In 1454 Busch was obliged to give up the office of Provost since the Archbishop of Madgeburg insisted upon it.  The Archbishop shortly thereafter regretted this foolish decision. 
Freed from this position, Busch was later able to return to Windesheim in 1456, where he began work on his chronicle of the abbey.  The result was the Liber de viris illustribus, which included pictures of the first Windesheimers.  He then wrote a chronicle of the congregation, which he finished in 1464, and translated Prior Voss' Epistola de passione christi These three works were subsequently collected under the title Chronicon Windesheimense.

In 1459 Busch was again elected Provost of Sülte.  He renewed his reformer efforts, serving as confessor to numerous houses of canonesses, among other things.  He was also elected as Provost of Heiningen and continuned as papal Visitator.  Both bishops and princes called on him to visit and reform communities under their jurisdiction and lastly he served as visitor for the congregation.  So dedicated was he to this last task that he annually visited every house in the congregation.  He was likewise diligent in his care for all the canonical house of Saxony, for which the Windesheim Congregation was responsible.

Retiring from the office of Provost of Sülte in 1479, he returned to the simplicity of his cell.  His date and place of death are unknown.

Busch traveled over 6,500 miles during his lifetime to promote reform and to give praise and glory to God.  His tremendous work did great good for the Church in a period often noted for its darkness and disappointment.  However in these shadows, his zeal and dedication to God shone ever brightly.  

 


Johannes Mombaer (Mauburus) ( 1501)
Author, Poet, Teacher of the Devotio Moderna

Born in Brussels in 1460, he was educated in Utrecht at the cathedral school and one run by the Brothers of the Common Life.  At the age of 17 he entered the the Canons Regular of the Windesheim Congregation at St. Agnietenberg near Zwolle.  Following his priestly ordination, he carried out a variety of tasks in the Order and was entrusted with the reform of various houses in northern France.  These were difficult assignments and demand much from him.  Finally, he died, only 41 years old, at Paris on December 29, 1501.

 

Mombaer loved books and writing.  He also composed a work to teach the canons how to pray while offering the Divine Office.  Mombaer is the last great teacher of the Devotio Moderna.  Though in no way an original thinker, his importance lay rather with his capacity to make the spiritual life compelling to those of his times.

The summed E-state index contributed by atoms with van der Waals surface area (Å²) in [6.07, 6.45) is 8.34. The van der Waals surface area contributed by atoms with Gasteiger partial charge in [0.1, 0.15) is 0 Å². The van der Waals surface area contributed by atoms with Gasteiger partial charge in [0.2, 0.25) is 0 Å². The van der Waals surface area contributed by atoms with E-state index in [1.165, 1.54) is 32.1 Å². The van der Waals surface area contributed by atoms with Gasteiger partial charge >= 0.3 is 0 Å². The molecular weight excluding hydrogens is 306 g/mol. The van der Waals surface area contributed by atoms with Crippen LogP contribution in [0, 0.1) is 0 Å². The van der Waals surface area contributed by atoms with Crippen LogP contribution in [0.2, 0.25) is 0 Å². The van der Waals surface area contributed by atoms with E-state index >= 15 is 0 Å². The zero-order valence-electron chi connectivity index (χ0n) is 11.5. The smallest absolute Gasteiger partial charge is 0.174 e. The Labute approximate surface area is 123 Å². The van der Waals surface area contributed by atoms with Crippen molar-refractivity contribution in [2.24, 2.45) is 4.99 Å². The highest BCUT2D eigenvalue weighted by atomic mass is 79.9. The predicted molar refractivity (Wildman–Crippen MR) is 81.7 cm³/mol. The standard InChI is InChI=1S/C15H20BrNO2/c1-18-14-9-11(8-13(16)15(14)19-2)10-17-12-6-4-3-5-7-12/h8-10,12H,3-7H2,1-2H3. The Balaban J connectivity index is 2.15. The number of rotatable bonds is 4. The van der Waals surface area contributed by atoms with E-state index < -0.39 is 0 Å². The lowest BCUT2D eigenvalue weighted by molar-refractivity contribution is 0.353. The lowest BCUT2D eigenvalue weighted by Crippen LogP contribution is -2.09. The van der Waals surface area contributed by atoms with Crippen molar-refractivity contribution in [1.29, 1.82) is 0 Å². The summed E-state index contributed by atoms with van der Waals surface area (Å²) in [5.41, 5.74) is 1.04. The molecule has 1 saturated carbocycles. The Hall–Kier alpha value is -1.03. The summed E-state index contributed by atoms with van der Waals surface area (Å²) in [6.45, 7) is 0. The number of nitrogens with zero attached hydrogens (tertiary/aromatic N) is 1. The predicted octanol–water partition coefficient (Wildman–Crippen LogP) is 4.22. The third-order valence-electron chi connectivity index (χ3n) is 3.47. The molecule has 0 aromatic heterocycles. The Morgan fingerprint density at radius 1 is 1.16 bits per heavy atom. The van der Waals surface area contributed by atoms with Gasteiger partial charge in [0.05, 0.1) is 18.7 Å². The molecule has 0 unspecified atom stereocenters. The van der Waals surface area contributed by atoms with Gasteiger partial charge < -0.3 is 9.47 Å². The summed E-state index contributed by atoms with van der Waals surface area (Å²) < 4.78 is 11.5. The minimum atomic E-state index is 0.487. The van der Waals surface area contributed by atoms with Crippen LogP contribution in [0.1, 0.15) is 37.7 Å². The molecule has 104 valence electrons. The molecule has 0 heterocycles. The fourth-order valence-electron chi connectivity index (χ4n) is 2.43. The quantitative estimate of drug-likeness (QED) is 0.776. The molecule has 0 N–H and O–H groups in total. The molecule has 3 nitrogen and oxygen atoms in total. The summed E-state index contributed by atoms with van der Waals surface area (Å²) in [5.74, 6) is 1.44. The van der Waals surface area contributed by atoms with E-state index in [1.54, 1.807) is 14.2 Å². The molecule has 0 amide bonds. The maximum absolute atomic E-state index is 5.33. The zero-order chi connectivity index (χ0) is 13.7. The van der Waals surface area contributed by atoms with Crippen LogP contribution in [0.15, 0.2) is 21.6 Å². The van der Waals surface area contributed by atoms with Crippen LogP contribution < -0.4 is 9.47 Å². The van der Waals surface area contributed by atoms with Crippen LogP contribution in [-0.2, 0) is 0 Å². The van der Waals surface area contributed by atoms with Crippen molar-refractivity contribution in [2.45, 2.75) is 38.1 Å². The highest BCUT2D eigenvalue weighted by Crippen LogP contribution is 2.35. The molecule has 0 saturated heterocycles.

His most famous spiritual work, The Rose Garden, taught a specific method of meditation, based on memory, intellect and will.  Reliable witnesses testify that it was this work in particular that inspired the influential Spiritual Exercises of St. Ignatius of Loyola.  Evidently the Abbot of Monserrat, Garcia de Cisneros, used the works of Windesheim authors, including Mombaer to reform the Benedictines.  So when St. Ignatius of Loyola arrived at Monserrat in 1522 as a pilgrim he would have been introduced to this method of prayer.

 

 

Desidarius Erasmus of Rotterdam ( 1536)
Humanist  and Canon Regular of Steyn

 

 


 

English
 


Nicholas Breakspeare ( 1159)

Reigned as Pope Adrian IV (1154-59)

Born at Langley in Hertfordshire, Nicholas would become the only English pope.  As a young man, he left England to go to France, where he entered the Canons Regular of Mont St. Eloi in Arras.  He became a canon regular and later advanced in the order. 


His reforming zeal as abbot at Arles earned him enemies in the community and admirers in Rome, among whom was Pope Eugene III, who created him cardinal-bishop of Albano.  From 1152-1154, Pope Eugene III entrusted him with the task of reforming the Church in Scandinavia.  He arrived back in Rome to great acclaim and was shortly thereafter elected pope, taking the name Adrian IV. 

His five year pontificate was occupied with the struggle to maintain papal independence from political domination.  This required Adrian IV to play off the German Emperor, Frederick, against the Norman King, William of Sicily.   He died on September 1, 1159.

One final mention should be made of the persistent controversy that surrounds Adrian IV.  It seems that the English King, Henry II, in 1155 sent an embassy to the English pope, hoping to gain his support for his invasion of Ireland.  Although they did negotiate, no agreement was ever made.  Henry's claim on Ireland rested solely on his military might and not in any way on papal concession or benediction.

 


Andrew of St. Victor (
1175)
Exegete